Since its industrial reform started in 1978, China has secured itself as the largest textile manufacturing industry in the world for both production and exports. Global fashion houses including Prada, Armani, and Dolce & Gabbana, as well as other small-to-medium enterprises (SMEs) are known to produce their garments in China in an effort to turn a profit.
Due to the fast turn-around and cheap labour offered by these manufacturers, the fashion industry more often than not has tended to rely heavily on China’s as well as India and Bangladesh’s industries for its production. Recently however, there has been an influx of designers with links to Africa who are returning to the continent and collaborating with local tailors, artisans and creatives whose techniques and cultural know-how positions them as better partners in the fashion-making process.
The South China Morning Post reported that China’s market value in the global textile and clothing industry is falling, with a downward trend in major apparel importing regions such as the US, European Union and Japan.
MIA London is a tech and fashion formal wear and tailored streetwear brand based in London. However, their garments are handmade by expert tailors in South Africa and Zambia, with a long term goal of producing collections with local tailors in all 54 countries in Africa. Hence the acronym MIA (Made In Africa) and a unique selling point (USP) as having the ability to offer fast fashion and bespoke clothes from Africa with a quick turnaround.
MIA London sources tailors via recommendations from experts in the fashion industry in both South Africa and Zambia. Their next collaboration is set to happen in founder Aji Ayorinde’s home country of Nigeria.
Launched in 2016, the inspiration for MIA London was birthed when Ayorinde was in South Africa some years ago and in the process of getting a custom-designed suit for himself. Ayorinde now sees the brand as a means to showcase the expert tailors in Africa who are able to compete with the best, thus changing the narrative on African fashion.
In an interview with, Ayorinde discussed his process and the inspiration he found working with local tailors instead of with factories in China. The designer said that because of the handmade element of his brand, it was “important to demonstrate that it’s possible to get highly skilled tailoring made in Africa, commonly thought to be inaccessible. In addition to there being a developed textile industry in South Africa and a close-knit, forward-thinking creative community in Zambia.”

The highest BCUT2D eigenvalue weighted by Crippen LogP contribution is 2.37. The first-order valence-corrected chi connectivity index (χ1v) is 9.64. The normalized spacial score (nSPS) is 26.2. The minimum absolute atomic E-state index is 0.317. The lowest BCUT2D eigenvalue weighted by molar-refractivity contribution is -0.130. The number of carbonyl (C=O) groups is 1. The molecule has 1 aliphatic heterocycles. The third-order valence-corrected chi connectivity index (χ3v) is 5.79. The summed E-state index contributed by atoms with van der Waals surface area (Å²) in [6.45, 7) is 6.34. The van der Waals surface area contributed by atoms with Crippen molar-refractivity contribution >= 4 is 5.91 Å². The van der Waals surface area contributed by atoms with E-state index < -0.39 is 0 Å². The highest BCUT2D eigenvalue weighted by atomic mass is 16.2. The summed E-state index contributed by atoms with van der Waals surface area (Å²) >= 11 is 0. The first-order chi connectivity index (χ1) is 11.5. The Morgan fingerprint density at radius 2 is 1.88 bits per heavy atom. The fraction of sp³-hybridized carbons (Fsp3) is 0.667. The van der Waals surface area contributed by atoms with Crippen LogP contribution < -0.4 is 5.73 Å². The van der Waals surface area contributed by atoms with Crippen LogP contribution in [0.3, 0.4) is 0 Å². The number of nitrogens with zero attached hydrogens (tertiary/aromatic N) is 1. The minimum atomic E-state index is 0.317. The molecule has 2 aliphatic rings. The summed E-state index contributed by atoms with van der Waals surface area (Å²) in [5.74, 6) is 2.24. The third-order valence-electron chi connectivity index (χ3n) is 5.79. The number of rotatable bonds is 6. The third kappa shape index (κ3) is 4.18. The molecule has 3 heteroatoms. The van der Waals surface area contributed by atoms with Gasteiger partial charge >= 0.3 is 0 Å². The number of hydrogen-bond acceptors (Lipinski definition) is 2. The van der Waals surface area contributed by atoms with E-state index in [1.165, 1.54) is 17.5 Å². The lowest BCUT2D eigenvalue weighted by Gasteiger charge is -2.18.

Ayorinde added that the trend of African diasporans heading back to the continent is positive because it shines a spotlight on Africa which is important for its growth. He also sees MIA London’s approach in working with these tailors as a way to empower the tailors and other local creatives, models, and stylists that work within the communities, which in turn helps them serve their own communities thereby bringing further business.
In the second phase of MIA London’s launch which is the tech branch, Ayorinde hopes to publish an app which will hold a database of creatives in African countries.The app will facilitate contracts and negotiations between creatives and other businesses looking to collaborate which will help alleviate any disparities of bargaining power between the creatives and the brands.
Ayorinde shares that the entrepreneurial spirit of the local tailors has been a positive in the collaboration process. By maintaining their own agency, he’s able to work with them as partners rather than dictating their autonomy which is better for business. However, on the other hand, Ayorinde finds that this positive aspect can also be a challenge because the business culture is different to what he’s used to in the West. Brands wanting to work with these local tailors have to understand their market is different and as such learn how their processes work.
Overall, Ayorinde believes collaborative initiative like these with local talent are more meaningful to these communities, not only as an added source of clientele, but also as a means of building meaningful relationships bringing African culture and craftsmanship to the forefront as a significant innovator.
AAKS is a luxury handbag brand founded by Akosua Afriyie-Kumi in 2014. The brand is known for its vibrant handwoven raffia bags that celebrate the weaving techniques practised by women artisans in northern Ghana.